"I am indeed. And you are wise to ask for me by name."
"Mr. Martinez, my name is Detective Hutchinson. Did you have an altercation lately with someone offering your store protection." Even as he said it, it seemed unlikely. Mr. Martinez was awfully frail and affable to boot.
"No, indeed. There hasn't been anything like that going on, Detective. And if so, my son Carlos would handle it."
"And you are sure your son hasn't gotten into a heated argument with anyone."
"No, and I'd know about it. My son and I are tight. I'm hoping to give the business to him in a few years when I retire. Seems like someone has been handing you the wrong information."
Hutch looked about the store for a few minutes, trying to figure out what was wrong with this puzzle. He gave it one more try. "Listen, Mr. Martinez, I don't know if you feel you have to protect someone. But I've heard that a character called Streeter is supposed to show up tonight at closing time and teach you a lesson. Are you sure you don't want to tell me more about that?"
"Detective, I'm an old man. I'm not hiding anything, but I do appreciate your concern. It's a changing world for sure, and it's good to know the police are so willing to help the little guy."
"Yeah," said Hutch. But he was distracted wondering whether Starsky was wandering into a trap while he was investigating a bogus lead.
Hutch thanked the man and quickly left the store. It was more than just wrong information. Everything about the situation was wrong. He called the precinct as soon as he got to the LTD and was patched through to Dobey.
"Captain, you had better send the cavalry to the amusement park out at Mandelay Heights. I'm sure Starsky is in trouble. I'll meet you there."
Without waiting for a reply Hutch roared off in the direction of the park, thankful that his car was cooperating in the crisis. He cursed himself for not trusting his instincts and insisting that his partner not check out this lead alone. Hutch tried to tell himself that he was overreacting, but he felt in his heart that he wasn't and he couldn't seem to make the car go fast enough.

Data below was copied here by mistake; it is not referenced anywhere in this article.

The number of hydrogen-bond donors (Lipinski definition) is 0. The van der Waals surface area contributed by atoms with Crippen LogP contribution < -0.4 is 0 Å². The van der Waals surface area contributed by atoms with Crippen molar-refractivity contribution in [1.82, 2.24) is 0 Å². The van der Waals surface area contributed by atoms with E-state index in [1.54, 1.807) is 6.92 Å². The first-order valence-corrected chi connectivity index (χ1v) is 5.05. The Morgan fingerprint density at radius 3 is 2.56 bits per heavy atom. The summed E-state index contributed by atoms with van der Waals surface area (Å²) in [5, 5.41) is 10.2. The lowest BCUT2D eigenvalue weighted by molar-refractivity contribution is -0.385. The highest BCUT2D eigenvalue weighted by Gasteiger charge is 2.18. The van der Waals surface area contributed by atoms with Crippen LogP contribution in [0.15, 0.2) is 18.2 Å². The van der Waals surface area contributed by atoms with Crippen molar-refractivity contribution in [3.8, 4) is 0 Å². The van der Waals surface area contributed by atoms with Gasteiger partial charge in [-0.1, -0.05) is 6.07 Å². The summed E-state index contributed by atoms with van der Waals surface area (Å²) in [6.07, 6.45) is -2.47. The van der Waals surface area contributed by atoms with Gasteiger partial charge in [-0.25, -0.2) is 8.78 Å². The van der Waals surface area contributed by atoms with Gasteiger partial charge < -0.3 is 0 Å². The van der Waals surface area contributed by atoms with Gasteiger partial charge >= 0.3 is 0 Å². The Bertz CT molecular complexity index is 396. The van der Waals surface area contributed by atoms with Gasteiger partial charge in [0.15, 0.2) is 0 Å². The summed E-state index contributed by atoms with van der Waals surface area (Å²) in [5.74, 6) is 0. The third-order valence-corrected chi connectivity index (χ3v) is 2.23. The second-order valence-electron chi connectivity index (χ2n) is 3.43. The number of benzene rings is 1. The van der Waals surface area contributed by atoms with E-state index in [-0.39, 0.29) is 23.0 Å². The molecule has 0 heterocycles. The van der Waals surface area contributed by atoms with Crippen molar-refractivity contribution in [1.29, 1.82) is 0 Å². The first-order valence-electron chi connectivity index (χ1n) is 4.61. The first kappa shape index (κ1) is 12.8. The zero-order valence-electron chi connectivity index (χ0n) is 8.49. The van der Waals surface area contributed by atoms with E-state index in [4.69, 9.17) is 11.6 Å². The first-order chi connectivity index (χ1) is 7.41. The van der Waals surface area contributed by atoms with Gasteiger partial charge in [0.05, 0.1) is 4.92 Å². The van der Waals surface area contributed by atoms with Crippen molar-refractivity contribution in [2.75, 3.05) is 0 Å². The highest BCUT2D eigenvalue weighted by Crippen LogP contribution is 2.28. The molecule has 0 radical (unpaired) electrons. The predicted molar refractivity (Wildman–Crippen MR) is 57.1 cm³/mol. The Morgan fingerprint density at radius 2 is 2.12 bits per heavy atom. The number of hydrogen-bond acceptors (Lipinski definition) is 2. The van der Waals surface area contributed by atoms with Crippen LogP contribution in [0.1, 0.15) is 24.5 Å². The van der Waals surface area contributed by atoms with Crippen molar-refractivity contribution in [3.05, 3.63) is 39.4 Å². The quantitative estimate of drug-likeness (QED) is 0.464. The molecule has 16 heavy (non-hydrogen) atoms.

Just as he was turning onto the long inclined road that led to the entrance of the amusement park, he passed the Torino headed in the opposite direction. Both men slammed on the brakes and swerved back to meet each other.
"Hutch, what the hell are you doing here?"
"You met with Mickey?"
"Yes, and he's on edge as it is. You don't need to be tearing up here in that lousy rat-trapcar of yours."
"Oh God, and I got Dobey to send out a bunch of uniforms."
"Jesus, Hutch, what were you thinking?" With that Starsky roared down the hill to head off the squad cars before they got near the park. Hutch slowly turned the LTD around to join his partner. He knew he would get a reprimand from Dobey, but he was just so relieved to be wrong about Mickey, it didn't seem like too much to endure.
Detective Nick Perelli sat at his customary table at the back of a small dive called O'Malley's Tavern. It was an Irish pub that had seen better times and had become an odd mix of neighborhood bar, video arcade, and greasy spoon. Perelli was soon joined by a lanky man with stringy brown hair who grabbed a menu and began to scan its offerings. Without looking up Perelli grabbed the menu out of his hands. "You aren't here to fill your gut."
"Fine. Da crud in dis place would probably rot my insides."
"And you can drop that damn cracker accent. It wears on my nerves."
"For your information, it's Cajun. And I think it gives me character. I've spent a while perfecting it."
"And I'm telling you to drop it. All I'm asking you to do is keep to the script and get the job done."